The trick to changing young lives
David Gore teaches magic to inspire township kids and teach them practical life skills
Confidence, self-esteem and communication skills are nourished through magic
IN his royal-blue tail coat and turquoise cravat, 19-year-old Asiphe Mnqika changes the colour of water, sends a crunched Fanta Orange can back in time and brings it back as a juicy citrus fruit.
The show takes place in a quaint old house, on a stage in a small room flooded in purple light, the perfect place for a top hat and a handkerchief that refuses to stay white.
The bigger magic, however, is off-stage. It is the lifelong commitment of magician Dave Gore, who is changing the lives of young people from Cape Town’s disadvantaged areas through the transformative power of an ancient art form.
He started the College of Magic in 1980 as a nonprofit organisation, and it is the only magical arts training organisation of its kind in the world.
It marries magic skills with life skills, and today there are 180 students enrolled in any given year across the six-year course, with most attending free of charge.
Coming from the most disadvantaged communities including Khayelitsha, Gugulethu, Old and New Crossroads, the students enrol in a Saturday morning course while Gore’s team is constantly raising funds to subsidise their attendance.
For Gore, the magic is also in the mix, and diversity is a key ingredient. Those from more affluent areas — who are in the minority — are welcome to attend, but are required to pay R5 000 a year to cover costs.
Gore says the constant fundraising is worth it come Saturday morning when classes given by volunteer magicians make the school come alive with juggling, tricks, laughter and socialising.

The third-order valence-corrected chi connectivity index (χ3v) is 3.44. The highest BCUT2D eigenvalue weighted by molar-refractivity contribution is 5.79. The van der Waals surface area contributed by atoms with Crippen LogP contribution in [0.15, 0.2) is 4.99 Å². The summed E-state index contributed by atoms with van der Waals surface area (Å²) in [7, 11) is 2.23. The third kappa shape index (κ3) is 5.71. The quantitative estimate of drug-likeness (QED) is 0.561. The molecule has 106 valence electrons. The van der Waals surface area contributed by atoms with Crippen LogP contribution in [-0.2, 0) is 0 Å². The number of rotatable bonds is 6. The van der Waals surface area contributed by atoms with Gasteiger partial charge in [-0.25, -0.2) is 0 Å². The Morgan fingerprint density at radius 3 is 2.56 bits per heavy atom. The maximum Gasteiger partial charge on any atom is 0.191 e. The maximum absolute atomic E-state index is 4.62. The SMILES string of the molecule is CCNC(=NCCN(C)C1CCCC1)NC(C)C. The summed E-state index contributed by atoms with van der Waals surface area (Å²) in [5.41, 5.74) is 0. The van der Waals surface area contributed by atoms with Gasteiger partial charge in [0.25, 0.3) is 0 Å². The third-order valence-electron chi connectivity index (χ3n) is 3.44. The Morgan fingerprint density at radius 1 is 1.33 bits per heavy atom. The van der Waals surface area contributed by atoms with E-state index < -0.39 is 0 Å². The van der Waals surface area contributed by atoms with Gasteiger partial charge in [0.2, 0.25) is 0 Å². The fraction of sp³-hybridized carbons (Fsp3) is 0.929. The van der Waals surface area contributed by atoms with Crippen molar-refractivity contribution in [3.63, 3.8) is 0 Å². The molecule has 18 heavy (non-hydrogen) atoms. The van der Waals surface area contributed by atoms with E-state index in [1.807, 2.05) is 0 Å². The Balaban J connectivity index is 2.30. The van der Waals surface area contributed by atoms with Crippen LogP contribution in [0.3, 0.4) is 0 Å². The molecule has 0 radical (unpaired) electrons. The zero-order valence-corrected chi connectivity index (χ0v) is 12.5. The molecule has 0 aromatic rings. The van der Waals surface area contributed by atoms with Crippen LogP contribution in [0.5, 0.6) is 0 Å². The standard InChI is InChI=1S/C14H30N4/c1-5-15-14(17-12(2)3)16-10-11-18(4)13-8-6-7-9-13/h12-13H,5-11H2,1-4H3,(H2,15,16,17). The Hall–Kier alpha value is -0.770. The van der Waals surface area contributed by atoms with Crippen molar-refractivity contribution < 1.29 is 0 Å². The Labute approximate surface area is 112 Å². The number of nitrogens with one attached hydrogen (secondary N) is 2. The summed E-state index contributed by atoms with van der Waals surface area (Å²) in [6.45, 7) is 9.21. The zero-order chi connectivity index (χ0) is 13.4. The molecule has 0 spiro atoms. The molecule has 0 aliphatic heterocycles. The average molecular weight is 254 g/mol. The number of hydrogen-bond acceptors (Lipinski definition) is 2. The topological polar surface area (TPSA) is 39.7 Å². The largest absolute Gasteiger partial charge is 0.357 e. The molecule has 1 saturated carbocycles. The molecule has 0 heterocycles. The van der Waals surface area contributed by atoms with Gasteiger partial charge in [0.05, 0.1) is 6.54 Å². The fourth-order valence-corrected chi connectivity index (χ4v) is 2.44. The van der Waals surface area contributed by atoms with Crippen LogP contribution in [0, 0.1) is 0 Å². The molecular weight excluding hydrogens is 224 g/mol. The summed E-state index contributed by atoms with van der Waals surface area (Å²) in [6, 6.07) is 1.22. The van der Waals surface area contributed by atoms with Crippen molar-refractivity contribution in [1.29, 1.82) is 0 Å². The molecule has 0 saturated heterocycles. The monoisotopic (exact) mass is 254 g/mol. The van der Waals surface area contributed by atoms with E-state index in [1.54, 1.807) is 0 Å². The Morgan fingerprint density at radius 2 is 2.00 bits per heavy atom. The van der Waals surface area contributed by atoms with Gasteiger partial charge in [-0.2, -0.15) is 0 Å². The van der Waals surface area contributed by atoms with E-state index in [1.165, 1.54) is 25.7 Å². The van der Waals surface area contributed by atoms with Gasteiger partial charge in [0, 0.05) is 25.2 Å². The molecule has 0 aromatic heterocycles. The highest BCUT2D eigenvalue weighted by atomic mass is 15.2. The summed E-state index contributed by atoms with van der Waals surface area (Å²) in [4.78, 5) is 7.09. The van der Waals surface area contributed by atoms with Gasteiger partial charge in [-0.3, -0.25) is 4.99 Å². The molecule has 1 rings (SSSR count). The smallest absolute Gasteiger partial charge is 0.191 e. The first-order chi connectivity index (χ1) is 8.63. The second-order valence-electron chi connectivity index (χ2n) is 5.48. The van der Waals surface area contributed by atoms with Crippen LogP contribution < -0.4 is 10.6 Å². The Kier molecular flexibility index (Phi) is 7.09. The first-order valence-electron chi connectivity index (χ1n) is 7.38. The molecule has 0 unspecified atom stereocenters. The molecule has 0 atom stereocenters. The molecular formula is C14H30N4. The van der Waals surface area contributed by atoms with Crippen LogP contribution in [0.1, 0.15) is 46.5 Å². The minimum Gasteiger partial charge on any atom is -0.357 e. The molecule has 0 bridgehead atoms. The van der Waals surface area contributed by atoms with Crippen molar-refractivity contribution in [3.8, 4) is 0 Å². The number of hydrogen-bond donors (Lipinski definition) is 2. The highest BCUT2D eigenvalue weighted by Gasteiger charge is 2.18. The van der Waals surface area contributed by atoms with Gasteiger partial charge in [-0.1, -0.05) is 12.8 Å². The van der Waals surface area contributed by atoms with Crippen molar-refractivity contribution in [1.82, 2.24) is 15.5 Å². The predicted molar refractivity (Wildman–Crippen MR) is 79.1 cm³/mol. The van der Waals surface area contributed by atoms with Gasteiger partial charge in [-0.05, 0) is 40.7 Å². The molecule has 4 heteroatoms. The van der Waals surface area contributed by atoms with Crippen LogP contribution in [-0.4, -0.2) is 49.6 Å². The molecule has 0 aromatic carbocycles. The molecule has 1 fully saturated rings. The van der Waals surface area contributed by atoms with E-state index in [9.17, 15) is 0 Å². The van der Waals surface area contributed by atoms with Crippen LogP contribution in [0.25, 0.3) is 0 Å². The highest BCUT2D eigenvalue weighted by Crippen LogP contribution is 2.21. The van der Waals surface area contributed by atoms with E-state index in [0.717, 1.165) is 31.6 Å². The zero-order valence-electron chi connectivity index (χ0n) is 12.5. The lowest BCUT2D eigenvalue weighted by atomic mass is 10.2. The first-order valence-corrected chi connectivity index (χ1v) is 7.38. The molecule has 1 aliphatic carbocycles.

“This year, we are also reaching out to students from the marginalised rural communi- ties,” says Gore, adding that apart from the 180 enrolled for the Saturday curriculum, 5 000 more pupils pass through the doors each year when their classes attend the Magic Classroom, where science and maths are taught in a fun and accessible way through magic.
In the first decade of its existence, the school was moved from pillar to post in search of a permanent, affordable home. Then, in 1992, just as it was evicted from makeshift premises in a shopping mall, Gore found a run-down Victorian house in Claremont, on an artery between the affluent suburbs and the impoverished Cape Flats.
“The old house had been a civilian military base but was abandoned in the late ’80s,” he recalls. “It was extremely dilapidated. Birds had nested in the roof, which then caved in, all the pipes had been stolen, things were crumbling. We didn’t even have keys.”
Through public tender, it was sold to the College of Magic and it took a gargantuan effort by volunteers, with contributions of paint and other services, to restore it to its former glory.
Since then, it has been a home away from home for many children.
For Mnqika, it has been a lifeline. “I am the person I am because of this place and because of loving the art of magic,” he says. “Because for the past eight years, it has actually changed my life. I am from a very bad background, but this has taught me not to look back at what I have experienced, but to look forward to what I want.”